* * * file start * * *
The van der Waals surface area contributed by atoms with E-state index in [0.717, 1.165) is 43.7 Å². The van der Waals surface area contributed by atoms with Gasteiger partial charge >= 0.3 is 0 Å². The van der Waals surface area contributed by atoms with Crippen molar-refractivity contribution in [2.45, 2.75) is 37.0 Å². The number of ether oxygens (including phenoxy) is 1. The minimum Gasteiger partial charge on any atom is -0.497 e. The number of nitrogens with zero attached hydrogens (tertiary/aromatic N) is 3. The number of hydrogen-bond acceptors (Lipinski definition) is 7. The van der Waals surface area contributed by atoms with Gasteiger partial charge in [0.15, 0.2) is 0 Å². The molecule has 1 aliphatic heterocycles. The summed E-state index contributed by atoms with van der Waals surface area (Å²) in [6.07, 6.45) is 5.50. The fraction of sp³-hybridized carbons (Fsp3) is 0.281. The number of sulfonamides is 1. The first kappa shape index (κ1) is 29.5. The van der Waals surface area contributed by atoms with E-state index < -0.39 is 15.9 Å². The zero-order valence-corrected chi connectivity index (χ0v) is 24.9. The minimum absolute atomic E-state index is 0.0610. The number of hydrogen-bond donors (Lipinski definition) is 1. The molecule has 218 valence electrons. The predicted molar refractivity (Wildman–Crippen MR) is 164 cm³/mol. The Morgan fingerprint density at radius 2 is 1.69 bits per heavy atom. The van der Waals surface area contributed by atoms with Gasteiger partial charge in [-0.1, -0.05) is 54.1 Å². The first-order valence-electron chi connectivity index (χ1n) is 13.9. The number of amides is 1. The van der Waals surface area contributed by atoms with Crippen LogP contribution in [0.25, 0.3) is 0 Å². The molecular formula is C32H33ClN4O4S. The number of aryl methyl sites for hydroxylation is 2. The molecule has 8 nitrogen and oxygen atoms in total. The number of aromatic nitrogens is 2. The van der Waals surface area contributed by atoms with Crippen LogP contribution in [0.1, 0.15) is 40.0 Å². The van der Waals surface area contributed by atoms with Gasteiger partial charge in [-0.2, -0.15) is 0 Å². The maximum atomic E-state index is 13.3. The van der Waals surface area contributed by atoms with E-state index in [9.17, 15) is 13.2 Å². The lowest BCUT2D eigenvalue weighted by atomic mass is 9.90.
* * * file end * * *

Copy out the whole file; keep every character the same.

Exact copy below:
The van der Waals surface area contributed by atoms with E-state index in [0.717, 1.165) is 43.7 Å². The van der Waals surface area contributed by atoms with Gasteiger partial charge >= 0.3 is 0 Å². The van der Waals surface area contributed by atoms with Crippen molar-refractivity contribution in [2.45, 2.75) is 37.0 Å². The number of ether oxygens (including phenoxy) is 1. The minimum Gasteiger partial charge on any atom is -0.497 e. The number of nitrogens with zero attached hydrogens (tertiary/aromatic N) is 3. The number of hydrogen-bond acceptors (Lipinski definition) is 7. The van der Waals surface area contributed by atoms with Gasteiger partial charge in [0.15, 0.2) is 0 Å². The molecule has 1 aliphatic heterocycles. The summed E-state index contributed by atoms with van der Waals surface area (Å²) in [6.07, 6.45) is 5.50. The fraction of sp³-hybridized carbons (Fsp3) is 0.281. The number of sulfonamides is 1. The first kappa shape index (κ1) is 29.5. The van der Waals surface area contributed by atoms with E-state index < -0.39 is 15.9 Å². The zero-order valence-corrected chi connectivity index (χ0v) is 24.9. The minimum absolute atomic E-state index is 0.0610. The number of hydrogen-bond donors (Lipinski definition) is 1. The molecule has 218 valence electrons. The predicted molar refractivity (Wildman–Crippen MR) is 164 cm³/mol. The Morgan fingerprint density at radius 2 is 1.69 bits per heavy atom. The van der Waals surface area contributed by atoms with Gasteiger partial charge in [-0.1, -0.05) is 54.1 Å². The first-order valence-electron chi connectivity index (χ1n) is 13.9. The number of amides is 1. The van der Waals surface area contributed by atoms with Crippen LogP contribution in [0.25, 0.3) is 0 Å². The molecular formula is C32H33ClN4O4S. The number of aryl methyl sites for hydroxylation is 2. The molecule has 8 nitrogen and oxygen atoms in total. The number of aromatic nitrogens is 2. The van der Waals surface area contributed by atoms with Crippen LogP contribution in [0.1, 0.15) is 40.0 Å². The van der Waals surface area contributed by atoms with Gasteiger partial charge in [-0.2, -0.15) is 0 Å². The maximum atomic E-state index is 13.3. The van der Waals surface area contributed by atoms with E-state index in [9.17, 15) is 13.2 Å². The lowest BCUT2D eigenvalue weighted by atomic mass is 9.90.